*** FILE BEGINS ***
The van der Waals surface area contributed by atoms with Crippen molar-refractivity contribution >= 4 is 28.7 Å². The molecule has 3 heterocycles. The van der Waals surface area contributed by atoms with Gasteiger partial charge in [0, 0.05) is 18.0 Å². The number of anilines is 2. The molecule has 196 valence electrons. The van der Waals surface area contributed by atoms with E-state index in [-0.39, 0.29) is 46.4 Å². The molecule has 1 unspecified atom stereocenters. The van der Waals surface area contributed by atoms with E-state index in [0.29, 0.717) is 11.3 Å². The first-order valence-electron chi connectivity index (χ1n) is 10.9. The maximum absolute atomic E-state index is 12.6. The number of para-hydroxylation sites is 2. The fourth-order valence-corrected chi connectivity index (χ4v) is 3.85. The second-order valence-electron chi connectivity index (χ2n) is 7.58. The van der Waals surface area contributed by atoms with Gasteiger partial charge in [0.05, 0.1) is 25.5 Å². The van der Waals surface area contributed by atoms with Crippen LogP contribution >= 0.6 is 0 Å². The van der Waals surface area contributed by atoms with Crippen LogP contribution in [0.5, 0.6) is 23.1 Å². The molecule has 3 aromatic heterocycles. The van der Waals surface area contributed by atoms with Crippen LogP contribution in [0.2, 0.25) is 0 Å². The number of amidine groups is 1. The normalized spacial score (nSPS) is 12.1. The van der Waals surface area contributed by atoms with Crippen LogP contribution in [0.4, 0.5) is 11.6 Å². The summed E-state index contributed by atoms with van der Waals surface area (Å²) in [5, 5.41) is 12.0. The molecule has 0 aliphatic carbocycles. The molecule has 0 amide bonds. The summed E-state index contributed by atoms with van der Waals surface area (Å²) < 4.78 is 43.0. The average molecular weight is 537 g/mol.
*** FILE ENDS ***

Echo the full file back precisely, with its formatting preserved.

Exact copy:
The van der Waals surface area contributed by atoms with Crippen molar-refractivity contribution >= 4 is 28.7 Å². The molecule has 3 heterocycles. The van der Waals surface area contributed by atoms with Gasteiger partial charge in [0, 0.05) is 18.0 Å². The number of anilines is 2. The molecule has 196 valence electrons. The van der Waals surface area contributed by atoms with E-state index in [-0.39, 0.29) is 46.4 Å². The molecule has 1 unspecified atom stereocenters. The van der Waals surface area contributed by atoms with E-state index in [0.29, 0.717) is 11.3 Å². The first-order valence-electron chi connectivity index (χ1n) is 10.9. The maximum absolute atomic E-state index is 12.6. The number of para-hydroxylation sites is 2. The fourth-order valence-corrected chi connectivity index (χ4v) is 3.85. The second-order valence-electron chi connectivity index (χ2n) is 7.58. The van der Waals surface area contributed by atoms with Gasteiger partial charge in [0.05, 0.1) is 25.5 Å². The van der Waals surface area contributed by atoms with Crippen LogP contribution >= 0.6 is 0 Å². The van der Waals surface area contributed by atoms with Crippen LogP contribution in [0.5, 0.6) is 23.1 Å². The molecule has 3 aromatic heterocycles. The van der Waals surface area contributed by atoms with Crippen LogP contribution in [0.2, 0.25) is 0 Å². The number of amidine groups is 1. The normalized spacial score (nSPS) is 12.1. The van der Waals surface area contributed by atoms with Crippen LogP contribution in [0.4, 0.5) is 11.6 Å². The summed E-state index contributed by atoms with van der Waals surface area (Å²) in [5, 5.41) is 12.0. The molecule has 0 aliphatic carbocycles. The molecule has 0 amide bonds. The summed E-state index contributed by atoms with van der Waals surface area (Å²) < 4.78 is 43.0. The average molecular weight is 537 g/mol.